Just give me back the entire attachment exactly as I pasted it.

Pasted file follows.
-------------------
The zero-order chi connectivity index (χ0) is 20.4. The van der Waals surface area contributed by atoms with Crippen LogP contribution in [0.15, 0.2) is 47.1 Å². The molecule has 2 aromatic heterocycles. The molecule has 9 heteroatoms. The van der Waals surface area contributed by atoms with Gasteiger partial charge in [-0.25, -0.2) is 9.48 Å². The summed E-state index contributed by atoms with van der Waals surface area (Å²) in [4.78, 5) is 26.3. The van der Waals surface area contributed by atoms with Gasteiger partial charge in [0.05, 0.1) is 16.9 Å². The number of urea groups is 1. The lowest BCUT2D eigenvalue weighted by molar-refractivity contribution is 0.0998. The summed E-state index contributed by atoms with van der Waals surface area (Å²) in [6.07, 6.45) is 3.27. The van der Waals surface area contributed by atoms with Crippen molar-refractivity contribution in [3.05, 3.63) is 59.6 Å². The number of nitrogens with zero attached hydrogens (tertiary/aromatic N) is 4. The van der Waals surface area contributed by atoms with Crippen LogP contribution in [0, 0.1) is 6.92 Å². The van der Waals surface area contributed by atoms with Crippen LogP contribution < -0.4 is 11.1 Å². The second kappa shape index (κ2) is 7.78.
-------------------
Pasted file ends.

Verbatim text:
The zero-order chi connectivity index (χ0) is 20.4. The van der Waals surface area contributed by atoms with Crippen LogP contribution in [0.15, 0.2) is 47.1 Å². The molecule has 2 aromatic heterocycles. The molecule has 9 heteroatoms. The van der Waals surface area contributed by atoms with Gasteiger partial charge in [-0.25, -0.2) is 9.48 Å². The summed E-state index contributed by atoms with van der Waals surface area (Å²) in [4.78, 5) is 26.3. The van der Waals surface area contributed by atoms with Gasteiger partial charge in [0.05, 0.1) is 16.9 Å². The number of urea groups is 1. The lowest BCUT2D eigenvalue weighted by molar-refractivity contribution is 0.0998. The summed E-state index contributed by atoms with van der Waals surface area (Å²) in [6.07, 6.45) is 3.27. The van der Waals surface area contributed by atoms with Crippen molar-refractivity contribution in [3.05, 3.63) is 59.6 Å². The number of nitrogens with zero attached hydrogens (tertiary/aromatic N) is 4. The van der Waals surface area contributed by atoms with Crippen LogP contribution in [0, 0.1) is 6.92 Å². The van der Waals surface area contributed by atoms with Crippen LogP contribution < -0.4 is 11.1 Å². The second kappa shape index (κ2) is 7.78.